First moves to import fodder as farmers face critical shortage

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Margaret Donnelly

Margaret Donnelly

Dairygold has confirmed that is has organised for the importation of over 2,500 tonnes of fodder (haylage and hay) from the UK with the first loads due to arrive in Ireland tomorrow.

The Society said that the imported fodder was essential to alleviate the current shortage of fodder for Irish farmers who are struggling with a long winter followed by the unseasonably cold and wet spring which has significantly delayed grass growth.

Additional shipments are due daily right through the weekend and into next week.

The fodder will be distributed to Dairygold’s farmers via the branch network across the Munster catchment region. Dairygold is advising Members who have fodder difficulties to contact their Dairygold Area Sales Manager or Milk Advisors so that the distribution of fodder can be effectively coordinated to support those in most urgent need of fodder.

It also said that the cost of fodder to its Members will be at cost price at source in the UK.

Dairygold had already been working with Members over the last 10 days to source fodder from locations around Ireland until it wasn’t possible to source adequate supplies within Ireland.

The situation became more acute over the Easter weekend when an emergency contingency plan was put in place.

Dairygold Chairman John O'Gorman explained said there has been a definite tightening of fodder stocks especially in the last week.

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"The heavy rain across the country over the Easter weekend compounded an already bad situation on the ground for dairy farmers following one of the worst winters on record. Instead of having animals out at grass our Members are still dealing with housed animals and all the feeding requirements that involves.

"We have no doubt that this imported fodder is essential. Unfortunately, ground temperatures and grass growth remain well below normal for this time of year so at this point in time it’s difficult to know when dairy farmers will be in a position to return to grazing. This period between the calving and the breeding season is a critical time for animal health and nutrition.

“This is a very costly operation and we will be making this point to the Department and recommending that it initiates its haulage support programme that worked so well to assist in industry during the last fodder crisis in 2013.”  

The Irish dairy sector last experienced a fodder crisis five years ago in April 2013. Then Dairygold imported over 10,000 tonnes of fodder from the UK and France to alleviate a critical shortage on Members’ Farms.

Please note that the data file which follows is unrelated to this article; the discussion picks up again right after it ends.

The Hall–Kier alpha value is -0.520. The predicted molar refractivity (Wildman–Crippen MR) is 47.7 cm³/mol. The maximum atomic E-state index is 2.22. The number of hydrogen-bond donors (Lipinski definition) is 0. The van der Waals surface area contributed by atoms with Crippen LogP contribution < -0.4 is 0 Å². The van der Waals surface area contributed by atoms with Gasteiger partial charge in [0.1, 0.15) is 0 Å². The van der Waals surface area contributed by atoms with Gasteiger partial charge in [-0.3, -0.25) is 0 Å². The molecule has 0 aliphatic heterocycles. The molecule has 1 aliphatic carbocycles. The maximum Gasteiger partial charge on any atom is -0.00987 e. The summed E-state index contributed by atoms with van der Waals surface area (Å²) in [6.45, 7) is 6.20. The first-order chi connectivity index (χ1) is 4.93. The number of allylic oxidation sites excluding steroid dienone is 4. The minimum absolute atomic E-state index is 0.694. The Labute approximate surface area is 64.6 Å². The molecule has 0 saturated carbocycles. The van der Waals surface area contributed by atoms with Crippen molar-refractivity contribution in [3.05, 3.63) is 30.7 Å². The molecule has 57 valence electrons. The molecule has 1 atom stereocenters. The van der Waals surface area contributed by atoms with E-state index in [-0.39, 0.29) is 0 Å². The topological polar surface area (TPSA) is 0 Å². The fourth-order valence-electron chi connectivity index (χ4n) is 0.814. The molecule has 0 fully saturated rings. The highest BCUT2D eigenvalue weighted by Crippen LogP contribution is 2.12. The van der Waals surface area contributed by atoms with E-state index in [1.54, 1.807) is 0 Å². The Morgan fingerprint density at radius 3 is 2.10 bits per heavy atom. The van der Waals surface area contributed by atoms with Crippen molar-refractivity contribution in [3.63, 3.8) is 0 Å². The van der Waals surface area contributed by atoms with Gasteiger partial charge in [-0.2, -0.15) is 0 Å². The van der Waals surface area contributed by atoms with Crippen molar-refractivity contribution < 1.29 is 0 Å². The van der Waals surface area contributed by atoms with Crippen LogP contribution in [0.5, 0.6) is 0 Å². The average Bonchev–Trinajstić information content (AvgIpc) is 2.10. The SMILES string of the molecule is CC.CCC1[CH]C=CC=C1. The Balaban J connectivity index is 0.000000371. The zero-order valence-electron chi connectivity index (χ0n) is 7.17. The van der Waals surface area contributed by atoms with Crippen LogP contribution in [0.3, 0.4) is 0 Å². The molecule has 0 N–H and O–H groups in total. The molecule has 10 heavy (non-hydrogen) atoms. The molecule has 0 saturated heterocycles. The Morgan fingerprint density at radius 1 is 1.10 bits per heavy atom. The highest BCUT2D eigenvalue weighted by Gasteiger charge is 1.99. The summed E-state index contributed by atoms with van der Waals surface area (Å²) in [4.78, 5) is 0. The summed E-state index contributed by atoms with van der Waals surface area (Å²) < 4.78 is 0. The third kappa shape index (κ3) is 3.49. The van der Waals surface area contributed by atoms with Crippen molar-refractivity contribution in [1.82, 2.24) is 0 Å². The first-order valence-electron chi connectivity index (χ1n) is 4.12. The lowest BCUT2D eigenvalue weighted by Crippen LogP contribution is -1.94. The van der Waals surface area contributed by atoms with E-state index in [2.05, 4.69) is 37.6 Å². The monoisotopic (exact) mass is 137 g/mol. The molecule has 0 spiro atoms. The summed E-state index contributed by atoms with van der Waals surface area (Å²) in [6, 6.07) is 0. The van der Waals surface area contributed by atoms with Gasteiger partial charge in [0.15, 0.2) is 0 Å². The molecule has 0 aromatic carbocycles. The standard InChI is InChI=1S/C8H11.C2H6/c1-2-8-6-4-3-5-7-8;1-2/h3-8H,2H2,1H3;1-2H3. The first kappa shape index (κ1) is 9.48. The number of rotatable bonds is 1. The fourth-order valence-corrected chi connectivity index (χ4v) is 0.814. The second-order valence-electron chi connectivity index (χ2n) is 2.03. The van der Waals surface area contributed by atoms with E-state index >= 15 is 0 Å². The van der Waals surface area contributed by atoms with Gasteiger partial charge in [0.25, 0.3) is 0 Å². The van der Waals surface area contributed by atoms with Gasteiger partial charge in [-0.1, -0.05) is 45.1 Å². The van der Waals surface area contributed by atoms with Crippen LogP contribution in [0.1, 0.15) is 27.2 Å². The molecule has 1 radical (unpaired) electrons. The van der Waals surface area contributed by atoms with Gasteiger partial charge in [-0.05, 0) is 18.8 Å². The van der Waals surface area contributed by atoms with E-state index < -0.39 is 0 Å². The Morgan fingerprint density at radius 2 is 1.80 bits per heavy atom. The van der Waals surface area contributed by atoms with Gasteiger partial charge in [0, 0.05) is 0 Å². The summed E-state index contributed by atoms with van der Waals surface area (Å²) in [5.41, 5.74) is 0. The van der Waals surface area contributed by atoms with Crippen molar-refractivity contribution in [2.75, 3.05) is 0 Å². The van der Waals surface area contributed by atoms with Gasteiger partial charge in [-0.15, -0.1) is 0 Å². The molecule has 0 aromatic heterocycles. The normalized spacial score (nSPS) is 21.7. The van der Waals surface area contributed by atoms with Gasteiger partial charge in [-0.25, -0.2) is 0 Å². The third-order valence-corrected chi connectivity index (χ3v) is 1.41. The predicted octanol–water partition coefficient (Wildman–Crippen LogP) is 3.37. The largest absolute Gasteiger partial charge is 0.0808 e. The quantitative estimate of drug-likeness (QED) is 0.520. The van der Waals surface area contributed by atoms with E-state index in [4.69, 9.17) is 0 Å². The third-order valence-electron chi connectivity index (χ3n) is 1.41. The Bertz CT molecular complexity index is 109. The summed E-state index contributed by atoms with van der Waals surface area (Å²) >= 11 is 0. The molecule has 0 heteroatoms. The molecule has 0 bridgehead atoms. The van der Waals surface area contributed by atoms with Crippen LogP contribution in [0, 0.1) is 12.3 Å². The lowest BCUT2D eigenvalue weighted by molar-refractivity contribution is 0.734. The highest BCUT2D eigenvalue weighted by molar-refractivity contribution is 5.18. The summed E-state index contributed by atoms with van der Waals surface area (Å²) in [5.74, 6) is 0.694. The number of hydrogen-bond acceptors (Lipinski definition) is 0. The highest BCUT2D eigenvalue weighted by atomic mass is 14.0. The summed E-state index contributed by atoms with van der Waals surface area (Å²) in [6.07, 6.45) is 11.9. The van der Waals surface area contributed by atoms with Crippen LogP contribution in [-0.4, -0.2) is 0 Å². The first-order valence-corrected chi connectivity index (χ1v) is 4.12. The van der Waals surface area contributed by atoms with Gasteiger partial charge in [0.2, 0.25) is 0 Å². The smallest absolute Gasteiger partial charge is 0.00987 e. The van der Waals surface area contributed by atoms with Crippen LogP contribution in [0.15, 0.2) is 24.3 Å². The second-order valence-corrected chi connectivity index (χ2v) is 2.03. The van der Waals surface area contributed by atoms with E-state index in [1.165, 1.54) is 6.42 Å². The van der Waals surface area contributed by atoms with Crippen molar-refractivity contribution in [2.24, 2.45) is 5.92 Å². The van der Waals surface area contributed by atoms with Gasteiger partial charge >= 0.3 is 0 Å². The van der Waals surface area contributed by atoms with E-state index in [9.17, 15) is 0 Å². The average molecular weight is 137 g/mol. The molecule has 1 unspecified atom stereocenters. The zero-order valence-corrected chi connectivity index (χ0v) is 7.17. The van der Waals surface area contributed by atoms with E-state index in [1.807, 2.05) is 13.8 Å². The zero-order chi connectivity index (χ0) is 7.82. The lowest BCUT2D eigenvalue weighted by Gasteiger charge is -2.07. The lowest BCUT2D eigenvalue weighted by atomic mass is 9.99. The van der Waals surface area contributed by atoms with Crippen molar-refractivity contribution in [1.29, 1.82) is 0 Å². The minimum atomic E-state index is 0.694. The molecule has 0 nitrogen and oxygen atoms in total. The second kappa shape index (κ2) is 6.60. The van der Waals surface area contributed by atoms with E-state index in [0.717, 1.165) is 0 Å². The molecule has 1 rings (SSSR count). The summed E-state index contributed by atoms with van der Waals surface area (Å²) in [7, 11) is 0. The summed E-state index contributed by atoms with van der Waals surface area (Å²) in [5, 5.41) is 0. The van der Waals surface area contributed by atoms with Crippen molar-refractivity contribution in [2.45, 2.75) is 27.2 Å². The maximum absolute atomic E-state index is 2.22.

LacPatrick Dairies has moved to help suppliers affected by the extended winter conditions.

Over the weekend, LacPatrick called a meeting of its emergency response team to put in place a robust plan to help suppliers in the Republic of Ireland and Northern Ireland.

The following actions have been put in place:

  • Silage matchmaking service – Although the fodder situation is critical on many farms, there may be other farms where there are ample fodder supplies. LacPatrick has contacted suppliers asking for those with silage reserves as well as those running low to get in contact. LacPatrick is compiling a database of those farmers and will put those with fodder in contact with those who do not. There has already been a strong uptake on this.
  • Fodder workshop – LacPatrick is holding a workshop to advise on options to address fodder shortages. This will be held in the Four Seasons Hotel, Monaghan on Thursday 5 April at 8pm.
  • Maize support – LacPatrick has secured a large volume (4,000t) of maize silage which is being offered to suppliers. A number of suppliers have already taken up this opportunity.

Meanwhile, almost 80pc more rain fell in some parts of the country over the first three months of the year compared with the corresponding period of 2017, Met Éireann data shows.

Just over 250mm of rain fell at Dublin Airport between January and April 2, up 77.8pc, with increases of more than 50pc recorded at stations in Johnstown, Co Wexford; Ballyhaise, Co Cavan; and Dunsany, in Meath.

The data comes as president of the Irish Farmers’ Association (IFA) Joe Healy warned that the land was far too wet to graze, exacerbating fears of a major fodder shortage.

He said figures from weather stations on Teagasc land showed that in some areas, four times as much rain fell in January compared with the same month of 2017.

“We’ve had two very wet months since and it has been compounded by snowfall,” he said, adding that rainfall in Athenry increased to 173mm in January, compared to 47mm in the same month last year.

“It was similar at all the other stations,” he said, warning it was causing major difficulties for farmers as they deal with sodden land and no grass growth.

Met Éireann records show that of the 25 weather stations across the State, rainfall levels rose by more than 5pc in 22 of them over the first three months of the year. In two – Mace Head and Valentia – rainfall remained largely the same, and it dropped in Moore Park by 13.6pc.

The Met Éireann weather report for the winter said rainfall was above average, while it was also the coldest winter since 2011 in many places. A spokesman for Teagasc said the increased rainfall and snow, coupled with low temperatures, meant that grass was not growing at the level necessary.

Met Éireann is predicting unsettled weather over the coming days. Today will see outbreaks of rain, with a wet and windy night forecast for tomorrow, with a risk of spot flooding in places from Friday, and rain forecast across the weekend.

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